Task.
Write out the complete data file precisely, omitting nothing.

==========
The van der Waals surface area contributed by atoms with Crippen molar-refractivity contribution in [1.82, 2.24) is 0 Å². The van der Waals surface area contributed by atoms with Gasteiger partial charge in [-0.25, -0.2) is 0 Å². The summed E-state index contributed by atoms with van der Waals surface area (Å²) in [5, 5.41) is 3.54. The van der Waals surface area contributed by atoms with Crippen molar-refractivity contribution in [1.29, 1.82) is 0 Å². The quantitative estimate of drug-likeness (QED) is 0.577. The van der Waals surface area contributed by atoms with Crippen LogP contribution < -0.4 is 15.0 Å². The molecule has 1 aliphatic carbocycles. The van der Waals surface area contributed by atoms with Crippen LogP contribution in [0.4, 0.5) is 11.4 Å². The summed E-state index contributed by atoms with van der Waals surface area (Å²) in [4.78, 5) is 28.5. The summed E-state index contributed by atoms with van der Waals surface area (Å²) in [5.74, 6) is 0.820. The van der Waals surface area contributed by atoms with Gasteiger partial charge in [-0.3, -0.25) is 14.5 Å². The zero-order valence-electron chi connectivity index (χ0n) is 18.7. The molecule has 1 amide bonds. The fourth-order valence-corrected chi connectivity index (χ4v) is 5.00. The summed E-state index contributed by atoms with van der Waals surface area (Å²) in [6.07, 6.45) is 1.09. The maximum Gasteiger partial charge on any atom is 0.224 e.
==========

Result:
The van der Waals surface area contributed by atoms with Crippen molar-refractivity contribution in [1.82, 2.24) is 0 Å². The van der Waals surface area contributed by atoms with Gasteiger partial charge in [-0.25, -0.2) is 0 Å². The summed E-state index contributed by atoms with van der Waals surface area (Å²) in [5, 5.41) is 3.54. The van der Waals surface area contributed by atoms with Crippen molar-refractivity contribution in [1.29, 1.82) is 0 Å². The quantitative estimate of drug-likeness (QED) is 0.577. The van der Waals surface area contributed by atoms with Crippen LogP contribution < -0.4 is 15.0 Å². The molecule has 1 aliphatic carbocycles. The van der Waals surface area contributed by atoms with Crippen LogP contribution in [0.4, 0.5) is 11.4 Å². The summed E-state index contributed by atoms with van der Waals surface area (Å²) in [4.78, 5) is 28.5. The summed E-state index contributed by atoms with van der Waals surface area (Å²) in [5.74, 6) is 0.820. The van der Waals surface area contributed by atoms with Gasteiger partial charge in [-0.3, -0.25) is 14.5 Å². The zero-order valence-electron chi connectivity index (χ0n) is 18.7. The molecule has 1 amide bonds. The fourth-order valence-corrected chi connectivity index (χ4v) is 5.00. The summed E-state index contributed by atoms with van der Waals surface area (Å²) in [6.07, 6.45) is 1.09. The maximum Gasteiger partial charge on any atom is 0.224 e.